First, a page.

Slice master: Tagliare owner Cheryl Bregen stands in the shop's close-quarters kitchen and meticulously assembles an antipasto platter. It contains meats and cheeses arranged in a ring around a mound of marinated olives. The selected cuts are as hard to pronounce as they are delicious—smoked muscovy duck, two kinds of soppressata, speck, manchego, mozzarella, beemster, stuffed peppadews and bresaola. That last one, bresaola, is air-dried salted beef aged for about three months and looks a little purple. This is the kind of exotic (and expensive) stuff Bregen is slinging, and it's what Tagliare—the italian verb for "to cut" or "to slice"is all about.
Unsung specialties: Everyone knows Tagliare as a sandwich shop. From the "Kiss" to the "Megadeath," its music-themed hoagie menu draws loyal customers week after week. But Bregen says her 5-year-old storefront is first and foremost a deli, and her sliced meats are the under-appreciated bedrock of her business.
"We are a deli that sells sandwiches, rather than a sandwich shop that happens to have sliced meats," she says. "So we are trying to bring that back a little bit more, more deli."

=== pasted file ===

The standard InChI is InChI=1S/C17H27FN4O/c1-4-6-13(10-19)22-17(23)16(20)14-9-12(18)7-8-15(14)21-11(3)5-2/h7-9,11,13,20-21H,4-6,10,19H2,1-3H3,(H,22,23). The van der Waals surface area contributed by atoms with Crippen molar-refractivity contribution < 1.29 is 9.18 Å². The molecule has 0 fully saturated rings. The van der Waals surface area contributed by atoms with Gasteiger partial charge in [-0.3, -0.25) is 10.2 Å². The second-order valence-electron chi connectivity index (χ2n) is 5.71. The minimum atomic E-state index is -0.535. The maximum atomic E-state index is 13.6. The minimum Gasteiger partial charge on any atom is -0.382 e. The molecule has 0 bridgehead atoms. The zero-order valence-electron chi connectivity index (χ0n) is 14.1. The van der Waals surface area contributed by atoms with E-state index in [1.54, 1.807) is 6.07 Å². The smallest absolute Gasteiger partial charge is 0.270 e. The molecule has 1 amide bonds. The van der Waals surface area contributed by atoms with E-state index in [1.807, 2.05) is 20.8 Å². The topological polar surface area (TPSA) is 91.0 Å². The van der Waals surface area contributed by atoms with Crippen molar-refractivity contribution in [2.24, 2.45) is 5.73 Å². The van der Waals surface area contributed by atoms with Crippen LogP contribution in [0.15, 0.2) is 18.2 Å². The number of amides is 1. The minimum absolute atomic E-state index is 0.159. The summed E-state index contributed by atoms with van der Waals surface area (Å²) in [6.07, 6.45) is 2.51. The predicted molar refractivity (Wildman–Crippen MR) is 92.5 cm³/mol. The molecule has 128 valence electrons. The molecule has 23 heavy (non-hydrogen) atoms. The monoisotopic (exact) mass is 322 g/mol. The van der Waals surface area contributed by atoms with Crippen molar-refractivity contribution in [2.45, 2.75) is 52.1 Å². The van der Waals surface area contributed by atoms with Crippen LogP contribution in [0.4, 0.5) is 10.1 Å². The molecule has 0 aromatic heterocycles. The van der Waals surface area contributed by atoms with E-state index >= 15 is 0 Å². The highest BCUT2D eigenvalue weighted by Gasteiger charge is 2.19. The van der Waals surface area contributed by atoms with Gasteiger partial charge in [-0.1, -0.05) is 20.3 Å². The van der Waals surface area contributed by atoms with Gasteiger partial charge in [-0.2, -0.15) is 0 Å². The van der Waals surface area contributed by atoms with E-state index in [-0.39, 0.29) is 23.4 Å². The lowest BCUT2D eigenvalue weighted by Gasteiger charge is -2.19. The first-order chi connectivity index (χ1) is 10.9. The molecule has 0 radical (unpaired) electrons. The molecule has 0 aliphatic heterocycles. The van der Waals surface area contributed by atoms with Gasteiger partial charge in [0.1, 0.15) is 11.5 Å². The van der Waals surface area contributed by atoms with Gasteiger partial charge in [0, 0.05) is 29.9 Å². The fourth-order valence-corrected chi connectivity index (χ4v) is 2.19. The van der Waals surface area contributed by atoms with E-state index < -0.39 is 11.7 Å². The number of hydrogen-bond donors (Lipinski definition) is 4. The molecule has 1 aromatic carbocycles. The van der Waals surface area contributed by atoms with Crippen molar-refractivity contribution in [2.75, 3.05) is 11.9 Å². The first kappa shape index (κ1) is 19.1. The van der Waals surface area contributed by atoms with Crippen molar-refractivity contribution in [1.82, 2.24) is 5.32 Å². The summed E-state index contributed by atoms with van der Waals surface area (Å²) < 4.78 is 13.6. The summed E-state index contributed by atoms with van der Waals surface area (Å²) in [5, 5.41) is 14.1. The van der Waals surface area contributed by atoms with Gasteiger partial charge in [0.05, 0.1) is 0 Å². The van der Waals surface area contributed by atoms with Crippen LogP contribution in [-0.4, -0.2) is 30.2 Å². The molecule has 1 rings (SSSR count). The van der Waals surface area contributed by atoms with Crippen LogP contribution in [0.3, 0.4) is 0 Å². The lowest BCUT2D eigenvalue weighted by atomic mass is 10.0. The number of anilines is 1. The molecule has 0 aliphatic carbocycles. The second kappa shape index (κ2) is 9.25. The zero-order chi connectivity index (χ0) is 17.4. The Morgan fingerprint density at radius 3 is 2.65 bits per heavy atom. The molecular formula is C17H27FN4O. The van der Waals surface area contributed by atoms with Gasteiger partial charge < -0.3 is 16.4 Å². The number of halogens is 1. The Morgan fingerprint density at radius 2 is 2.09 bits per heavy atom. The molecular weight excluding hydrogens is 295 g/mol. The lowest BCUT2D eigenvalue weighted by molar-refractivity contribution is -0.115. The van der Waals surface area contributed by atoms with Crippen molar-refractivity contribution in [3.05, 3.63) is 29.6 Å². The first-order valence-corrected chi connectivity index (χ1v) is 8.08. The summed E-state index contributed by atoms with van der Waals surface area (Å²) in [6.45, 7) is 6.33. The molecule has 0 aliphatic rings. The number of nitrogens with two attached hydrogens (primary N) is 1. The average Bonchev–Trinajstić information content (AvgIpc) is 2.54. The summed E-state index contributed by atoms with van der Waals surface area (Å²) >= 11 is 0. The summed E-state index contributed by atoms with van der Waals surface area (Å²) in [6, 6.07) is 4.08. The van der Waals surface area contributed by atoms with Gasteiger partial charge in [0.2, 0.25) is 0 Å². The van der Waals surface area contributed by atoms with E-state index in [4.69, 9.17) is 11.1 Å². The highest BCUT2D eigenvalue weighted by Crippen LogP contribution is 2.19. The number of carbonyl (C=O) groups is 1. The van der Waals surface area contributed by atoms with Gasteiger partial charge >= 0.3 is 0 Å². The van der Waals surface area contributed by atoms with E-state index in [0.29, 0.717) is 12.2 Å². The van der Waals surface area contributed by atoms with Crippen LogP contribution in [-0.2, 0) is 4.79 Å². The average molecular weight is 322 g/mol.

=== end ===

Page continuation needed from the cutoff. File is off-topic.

A slight shift: By St. Patrick's Day at the latest, Bregen says she will be coming out with new options at her deli counter, such as grilled portobellos, eggplant and tortellini salads. She says she also wants to add more of those savory sliced meats to the popular sandwich options.
"There is sort of a a shift coming ... but the sandwiches aren't going anywhere. I don't want rocks through my window. If I take away the Megadeath, it will be over," she says with a laugh.
Where to find it: Try the meats and cheeses at Tagliare Delicatessen, 1433 S. Higgins Ave.
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